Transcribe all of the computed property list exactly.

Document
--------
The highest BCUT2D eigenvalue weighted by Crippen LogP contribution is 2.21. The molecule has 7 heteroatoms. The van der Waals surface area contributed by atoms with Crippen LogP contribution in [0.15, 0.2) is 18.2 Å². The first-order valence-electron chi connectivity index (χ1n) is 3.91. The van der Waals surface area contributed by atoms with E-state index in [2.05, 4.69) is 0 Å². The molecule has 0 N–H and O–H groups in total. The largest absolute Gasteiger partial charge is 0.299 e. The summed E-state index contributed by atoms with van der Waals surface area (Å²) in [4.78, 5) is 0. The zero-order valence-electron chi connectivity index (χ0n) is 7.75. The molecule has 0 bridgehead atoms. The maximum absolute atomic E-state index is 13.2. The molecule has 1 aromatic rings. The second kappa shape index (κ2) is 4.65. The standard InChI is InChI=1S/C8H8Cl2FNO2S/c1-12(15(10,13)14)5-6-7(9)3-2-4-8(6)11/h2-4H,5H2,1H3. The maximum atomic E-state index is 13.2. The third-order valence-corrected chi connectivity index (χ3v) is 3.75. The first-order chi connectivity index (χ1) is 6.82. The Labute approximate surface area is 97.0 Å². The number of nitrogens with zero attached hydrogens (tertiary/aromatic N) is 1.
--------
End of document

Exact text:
The highest BCUT2D eigenvalue weighted by Crippen LogP contribution is 2.21. The molecule has 7 heteroatoms. The van der Waals surface area contributed by atoms with Crippen LogP contribution in [0.15, 0.2) is 18.2 Å². The first-order valence-electron chi connectivity index (χ1n) is 3.91. The van der Waals surface area contributed by atoms with E-state index in [2.05, 4.69) is 0 Å². The molecule has 0 N–H and O–H groups in total. The largest absolute Gasteiger partial charge is 0.299 e. The summed E-state index contributed by atoms with van der Waals surface area (Å²) in [4.78, 5) is 0. The zero-order valence-electron chi connectivity index (χ0n) is 7.75. The molecule has 0 bridgehead atoms. The maximum absolute atomic E-state index is 13.2. The molecule has 1 aromatic rings. The second kappa shape index (κ2) is 4.65. The standard InChI is InChI=1S/C8H8Cl2FNO2S/c1-12(15(10,13)14)5-6-7(9)3-2-4-8(6)11/h2-4H,5H2,1H3. The maximum atomic E-state index is 13.2. The third-order valence-corrected chi connectivity index (χ3v) is 3.75. The first-order chi connectivity index (χ1) is 6.82. The Labute approximate surface area is 97.0 Å². The number of nitrogens with zero attached hydrogens (tertiary/aromatic N) is 1.